P&WC’s Oil Analysis Technology builds on innovative processes
With more than 1,300 engines enrolled in the customer trial, Pratt & Whitney Canada's (P&WC's) innovative Oil Analysis Technology Program continues to build momentum as a next-generation on-wing monitoring solution for preventive maintenance. P&WC is encouraging the more than 15,000 operators of PT6A-powered aircraft flying worldwide, who have not already joined the trial, to participate as "early adopters" in supporting the calibration of the technology across PT6A engine models.
Now in the final stages of its development, P&WC’s innovative oil debris monitoring technology is demonstrating in the test environment its potential to drive increased aircraft availability and reduce costs. The highly sensitive technology detects minute particles within engine oil, providing early and precise exposure of the deterioration in oil-wetted components – giving detailed information about what is happening inside the engine without removing it. Once the solution reaches maturity in the next 15 to 24 months, there are many indications it will surpass the effectiveness of any other oil debris monitoring technology.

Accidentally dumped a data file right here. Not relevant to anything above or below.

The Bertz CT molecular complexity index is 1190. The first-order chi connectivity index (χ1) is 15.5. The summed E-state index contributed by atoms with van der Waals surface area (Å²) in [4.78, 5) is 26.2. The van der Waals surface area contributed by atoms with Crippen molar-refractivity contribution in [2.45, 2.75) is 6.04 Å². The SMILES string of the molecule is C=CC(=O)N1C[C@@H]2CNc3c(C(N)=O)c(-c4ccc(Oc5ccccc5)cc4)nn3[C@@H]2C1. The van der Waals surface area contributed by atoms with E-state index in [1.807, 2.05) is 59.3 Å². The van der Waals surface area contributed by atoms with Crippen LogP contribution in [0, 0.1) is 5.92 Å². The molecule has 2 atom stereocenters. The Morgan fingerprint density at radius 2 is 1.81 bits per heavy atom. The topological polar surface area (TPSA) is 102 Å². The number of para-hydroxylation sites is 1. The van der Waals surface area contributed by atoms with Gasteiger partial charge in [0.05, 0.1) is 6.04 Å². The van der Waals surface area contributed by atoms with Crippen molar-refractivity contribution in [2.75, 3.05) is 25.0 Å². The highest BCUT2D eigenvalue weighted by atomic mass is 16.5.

“The PT6A is a very reliable engine and this new technology has the ability to further increase that reliability and provide a high degree of ‘visibility’ inside the engine while it remains on the wing,” said Denis Parisien, Vice President, Marketing, General Aviation, P&WC. “From a proactive and preventive maintenance perspective, P&WC’s oil analysis technology has the potential to significantly improve the cost of operation. The time and cost savings this technology is poised to bring to customers are substantial.”
Participants in the trial are asked to collect oil samples at regular intervals and send them for analysis in pre-paid shipping envelopes provided by P&WC. They have the option to receive informational reports with oil analysis results and technology updates at no cost during the trial. Specific terms and conditions apply.
“Several fleet customers and individual operators are already participating in the trial and we are seeing a lot of enthusiasm about this technology’s potential in the industry,” said Parisien.